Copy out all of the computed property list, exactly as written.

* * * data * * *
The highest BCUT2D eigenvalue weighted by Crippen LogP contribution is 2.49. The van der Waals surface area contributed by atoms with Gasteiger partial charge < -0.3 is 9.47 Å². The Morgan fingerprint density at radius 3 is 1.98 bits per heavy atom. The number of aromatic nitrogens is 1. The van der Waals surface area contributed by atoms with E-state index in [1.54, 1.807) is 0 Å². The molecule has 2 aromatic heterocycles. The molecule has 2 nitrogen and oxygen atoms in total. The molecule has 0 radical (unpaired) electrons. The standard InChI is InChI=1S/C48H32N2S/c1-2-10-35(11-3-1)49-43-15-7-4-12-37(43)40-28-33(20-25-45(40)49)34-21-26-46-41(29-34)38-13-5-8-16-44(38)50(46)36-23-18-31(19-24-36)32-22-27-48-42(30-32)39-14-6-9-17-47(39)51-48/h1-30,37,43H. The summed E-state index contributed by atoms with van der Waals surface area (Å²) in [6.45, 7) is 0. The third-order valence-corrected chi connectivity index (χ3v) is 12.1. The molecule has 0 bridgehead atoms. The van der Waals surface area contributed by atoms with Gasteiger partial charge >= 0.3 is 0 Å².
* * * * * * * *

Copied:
The highest BCUT2D eigenvalue weighted by Crippen LogP contribution is 2.49. The van der Waals surface area contributed by atoms with Gasteiger partial charge < -0.3 is 9.47 Å². The Morgan fingerprint density at radius 3 is 1.98 bits per heavy atom. The number of aromatic nitrogens is 1. The van der Waals surface area contributed by atoms with E-state index in [1.54, 1.807) is 0 Å². The molecule has 2 aromatic heterocycles. The molecule has 2 nitrogen and oxygen atoms in total. The molecule has 0 radical (unpaired) electrons. The standard InChI is InChI=1S/C48H32N2S/c1-2-10-35(11-3-1)49-43-15-7-4-12-37(43)40-28-33(20-25-45(40)49)34-21-26-46-41(29-34)38-13-5-8-16-44(38)50(46)36-23-18-31(19-24-36)32-22-27-48-42(30-32)39-14-6-9-17-47(39)51-48/h1-30,37,43H. The summed E-state index contributed by atoms with van der Waals surface area (Å²) in [6.45, 7) is 0. The third-order valence-corrected chi connectivity index (χ3v) is 12.1. The molecule has 0 bridgehead atoms. The van der Waals surface area contributed by atoms with Gasteiger partial charge >= 0.3 is 0 Å².